Punk is not dead: a brief statement
We intend, at this point, make a workup approach that locates the Portuguese punk in a global context, emphasizing its specificities arising from its appropriation in a non-Anglo-Saxon context and in a society located in southern Europe. Especially in Lisbon, at the beginning, and later (mid-1980s) in Oporto and Aveiro, punk appeared in Portugal with bands, gigs, fans, fanzines, scenes. It was not so much a new sound, but a new form of identity expression in the face of society, to politics, norms and values, grounded in resistance, in criticism and rejection of the system – such as pointed the words of the interviewee placed in the introduction of this text.
It is still important to remember the fact that almost all of the punk bands express themselves in Portuguese until the mid 1990s. This is equally relevant today, since approximately 65% of the bands express themselves in Portuguese, contrary to what happens in some countries outside the Anglo-Saxon world, such as Eastern European countries. Important about Portuguese punk relates to the fact that punk itself has been the most visible face of the cosmopolitan and artistic rituals of youth culture in Portugal in the first half of the 1980s by the consumption of symbolic and aesthetic goods, but also by the creation of an artistic and urban atmosphere that crossed the night, fashion, cinema, video, music, visual arts… At this time, and especially in Lisbon, many crossovers have been established between punk and new wave and post-punk.
Later, and first by effects of Portugal joined the European Community in 1986, and after the liberalization of the television and cable television outbreak in 1995 and the widespread use of the Internet in 1997, we have a full of youth manifestations linked to punk. Some refer the mid 80s as the second wave of punk Portuguese and the 1990s as the third wave. The truth is that in the 1980s the number of bands was scarce and was confined to Lisbon and Porto, while the 1990s saw a spread of punk scenes throughout the coastal, urban and Atlantic seaboard of our country.
We are facing an important case of cultural hybridity which fluctuates between mimicry and recreation – and which characterizes with intensity the Portuguese case and makes its difference compared to other scenes, including Spanish. In Spanish punk scene, for example, the adoption in different time periods, sometimes in a more mimetic stance, sometimes in a most original perspective, led to a very different configuration of punk. The Portuguese punk, in a most irresolute path between both poles – not giving to mimicry, or the recreation – has become an important punk scene marked by various subgenres all coexisting within different geographic spaces throughout the country. Thus, at present, still appearing bands supported by local scenes in urban areas of the country with a more or less ephemeral existence, with the realization of rehearsals, the organization of informal and nonstructured gigs and festivals. Therefore, it remains important to consider that Portuguese punk universe moves a set of actors who play multiple roles simultaneously within the scene, being polycentric of point of view of its actors: they are musicians, promoters, record label magers, fans, they make fanzines…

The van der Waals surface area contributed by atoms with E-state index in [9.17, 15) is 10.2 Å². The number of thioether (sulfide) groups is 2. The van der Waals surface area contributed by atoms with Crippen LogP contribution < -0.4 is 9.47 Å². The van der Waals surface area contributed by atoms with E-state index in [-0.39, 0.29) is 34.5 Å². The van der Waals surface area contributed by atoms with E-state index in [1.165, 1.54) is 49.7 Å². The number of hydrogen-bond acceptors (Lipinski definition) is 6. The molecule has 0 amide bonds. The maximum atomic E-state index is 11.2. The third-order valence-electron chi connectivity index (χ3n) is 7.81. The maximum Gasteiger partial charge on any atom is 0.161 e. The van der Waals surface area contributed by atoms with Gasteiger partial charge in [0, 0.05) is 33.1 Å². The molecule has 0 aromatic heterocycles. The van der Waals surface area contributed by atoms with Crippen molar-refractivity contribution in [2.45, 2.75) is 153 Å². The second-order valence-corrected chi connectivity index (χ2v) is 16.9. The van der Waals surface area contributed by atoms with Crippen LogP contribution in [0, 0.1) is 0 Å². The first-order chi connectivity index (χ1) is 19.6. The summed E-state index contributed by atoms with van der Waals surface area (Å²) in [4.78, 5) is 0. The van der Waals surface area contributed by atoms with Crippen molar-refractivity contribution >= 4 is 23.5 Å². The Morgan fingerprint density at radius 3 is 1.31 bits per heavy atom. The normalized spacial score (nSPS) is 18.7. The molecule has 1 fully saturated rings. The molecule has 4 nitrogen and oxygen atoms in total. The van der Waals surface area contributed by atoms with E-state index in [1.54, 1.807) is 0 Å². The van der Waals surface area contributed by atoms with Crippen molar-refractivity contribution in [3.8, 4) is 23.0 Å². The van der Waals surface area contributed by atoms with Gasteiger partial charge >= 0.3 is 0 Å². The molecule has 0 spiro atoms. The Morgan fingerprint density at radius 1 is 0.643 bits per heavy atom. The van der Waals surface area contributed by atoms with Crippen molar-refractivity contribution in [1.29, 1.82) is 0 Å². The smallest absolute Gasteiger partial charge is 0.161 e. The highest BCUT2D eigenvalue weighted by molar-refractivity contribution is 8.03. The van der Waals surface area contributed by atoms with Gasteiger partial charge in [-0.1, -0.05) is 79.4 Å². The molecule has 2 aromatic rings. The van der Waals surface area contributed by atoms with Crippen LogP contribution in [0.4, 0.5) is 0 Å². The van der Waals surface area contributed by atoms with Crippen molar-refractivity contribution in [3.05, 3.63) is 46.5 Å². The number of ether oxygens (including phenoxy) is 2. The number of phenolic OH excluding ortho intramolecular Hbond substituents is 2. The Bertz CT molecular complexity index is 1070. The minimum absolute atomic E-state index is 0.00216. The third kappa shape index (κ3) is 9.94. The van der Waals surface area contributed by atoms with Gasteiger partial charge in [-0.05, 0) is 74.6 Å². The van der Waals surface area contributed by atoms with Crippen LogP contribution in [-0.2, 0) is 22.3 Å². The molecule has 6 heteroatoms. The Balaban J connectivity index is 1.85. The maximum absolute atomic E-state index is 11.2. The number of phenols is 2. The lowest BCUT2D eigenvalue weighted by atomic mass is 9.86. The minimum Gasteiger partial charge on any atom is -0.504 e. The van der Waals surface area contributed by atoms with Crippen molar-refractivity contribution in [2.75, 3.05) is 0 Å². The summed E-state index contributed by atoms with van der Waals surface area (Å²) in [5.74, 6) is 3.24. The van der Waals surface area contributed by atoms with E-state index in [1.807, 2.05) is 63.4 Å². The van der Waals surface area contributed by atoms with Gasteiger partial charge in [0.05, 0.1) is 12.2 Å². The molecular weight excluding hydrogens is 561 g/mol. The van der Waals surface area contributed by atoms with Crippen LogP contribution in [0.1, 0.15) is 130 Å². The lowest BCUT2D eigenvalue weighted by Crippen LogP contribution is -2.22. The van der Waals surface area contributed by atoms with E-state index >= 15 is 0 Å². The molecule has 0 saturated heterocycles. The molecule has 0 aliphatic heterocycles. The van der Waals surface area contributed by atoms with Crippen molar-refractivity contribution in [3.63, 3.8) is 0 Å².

Do-it-yourself (DIY) mark, as in all punk scenes, the activities carried out within this universe. An important and constant case over the decades have been the case of punk fanzines; it is obvious that their number increased with the increase number of participants in the scene. This DIY ethos works with particular intensity in the drive of strong familiarity networks and mutual inter-knowledge among Portuguese punks: what is influenced by the small size of the country. Therefore, this informal relational capital will provide conditions for the perpetuation of the DIY ethos by allowing mutual aid in issues such as instruments, transport, light and sound, rehearsal’s rooms, show rooms… The uniqueness of the Portuguese punk scene is also energized by the vibrancy and advocacy of underground. Thus, punk bands which have an established position in the Portuguese punk scene are rare and object of intense criticism; the Portuguese punk never met marketing processes of masses, and (past nearly four decades) it remains in a objective and subjective claim of fight against system, or as António Sérgio would said, “by the right to difference”.